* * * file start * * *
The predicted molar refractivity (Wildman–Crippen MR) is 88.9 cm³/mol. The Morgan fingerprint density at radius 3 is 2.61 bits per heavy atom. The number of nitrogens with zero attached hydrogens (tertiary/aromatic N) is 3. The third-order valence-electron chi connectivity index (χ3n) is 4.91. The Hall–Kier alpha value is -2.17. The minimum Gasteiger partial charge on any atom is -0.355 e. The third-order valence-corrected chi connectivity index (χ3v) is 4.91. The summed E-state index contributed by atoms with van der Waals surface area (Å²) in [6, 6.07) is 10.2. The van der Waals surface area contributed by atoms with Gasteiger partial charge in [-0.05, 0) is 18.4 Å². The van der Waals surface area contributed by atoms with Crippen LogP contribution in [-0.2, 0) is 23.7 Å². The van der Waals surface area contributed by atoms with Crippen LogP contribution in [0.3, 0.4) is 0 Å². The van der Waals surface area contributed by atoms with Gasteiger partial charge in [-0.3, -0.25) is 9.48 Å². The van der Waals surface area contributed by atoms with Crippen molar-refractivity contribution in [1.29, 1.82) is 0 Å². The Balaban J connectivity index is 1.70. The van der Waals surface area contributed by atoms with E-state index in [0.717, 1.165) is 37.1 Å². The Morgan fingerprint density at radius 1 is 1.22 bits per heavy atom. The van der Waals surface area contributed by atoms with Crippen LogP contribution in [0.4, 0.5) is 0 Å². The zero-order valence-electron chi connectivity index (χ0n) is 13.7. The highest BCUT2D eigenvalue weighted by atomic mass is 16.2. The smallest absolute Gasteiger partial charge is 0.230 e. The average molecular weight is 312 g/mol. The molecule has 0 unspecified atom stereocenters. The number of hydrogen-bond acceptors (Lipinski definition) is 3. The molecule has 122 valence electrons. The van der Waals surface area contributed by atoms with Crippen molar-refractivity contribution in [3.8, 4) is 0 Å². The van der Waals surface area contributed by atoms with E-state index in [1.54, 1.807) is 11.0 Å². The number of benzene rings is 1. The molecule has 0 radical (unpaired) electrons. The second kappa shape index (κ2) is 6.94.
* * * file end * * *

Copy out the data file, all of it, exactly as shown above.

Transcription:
The predicted molar refractivity (Wildman–Crippen MR) is 88.9 cm³/mol. The Morgan fingerprint density at radius 3 is 2.61 bits per heavy atom. The number of nitrogens with zero attached hydrogens (tertiary/aromatic N) is 3. The third-order valence-electron chi connectivity index (χ3n) is 4.91. The Hall–Kier alpha value is -2.17. The minimum Gasteiger partial charge on any atom is -0.355 e. The third-order valence-corrected chi connectivity index (χ3v) is 4.91. The summed E-state index contributed by atoms with van der Waals surface area (Å²) in [6, 6.07) is 10.2. The van der Waals surface area contributed by atoms with Gasteiger partial charge in [-0.05, 0) is 18.4 Å². The van der Waals surface area contributed by atoms with Crippen LogP contribution in [-0.2, 0) is 23.7 Å². The van der Waals surface area contributed by atoms with Crippen LogP contribution in [0.3, 0.4) is 0 Å². The van der Waals surface area contributed by atoms with Gasteiger partial charge in [-0.3, -0.25) is 9.48 Å². The van der Waals surface area contributed by atoms with Crippen molar-refractivity contribution in [1.29, 1.82) is 0 Å². The Balaban J connectivity index is 1.70. The van der Waals surface area contributed by atoms with E-state index in [0.717, 1.165) is 37.1 Å². The Morgan fingerprint density at radius 1 is 1.22 bits per heavy atom. The van der Waals surface area contributed by atoms with Crippen LogP contribution in [0.4, 0.5) is 0 Å². The zero-order valence-electron chi connectivity index (χ0n) is 13.7. The highest BCUT2D eigenvalue weighted by atomic mass is 16.2. The smallest absolute Gasteiger partial charge is 0.230 e. The average molecular weight is 312 g/mol. The molecule has 0 unspecified atom stereocenters. The number of hydrogen-bond acceptors (Lipinski definition) is 3. The molecule has 122 valence electrons. The van der Waals surface area contributed by atoms with Crippen molar-refractivity contribution in [3.8, 4) is 0 Å². The van der Waals surface area contributed by atoms with E-state index in [1.54, 1.807) is 11.0 Å². The number of benzene rings is 1. The molecule has 0 radical (unpaired) electrons. The second kappa shape index (κ2) is 6.94.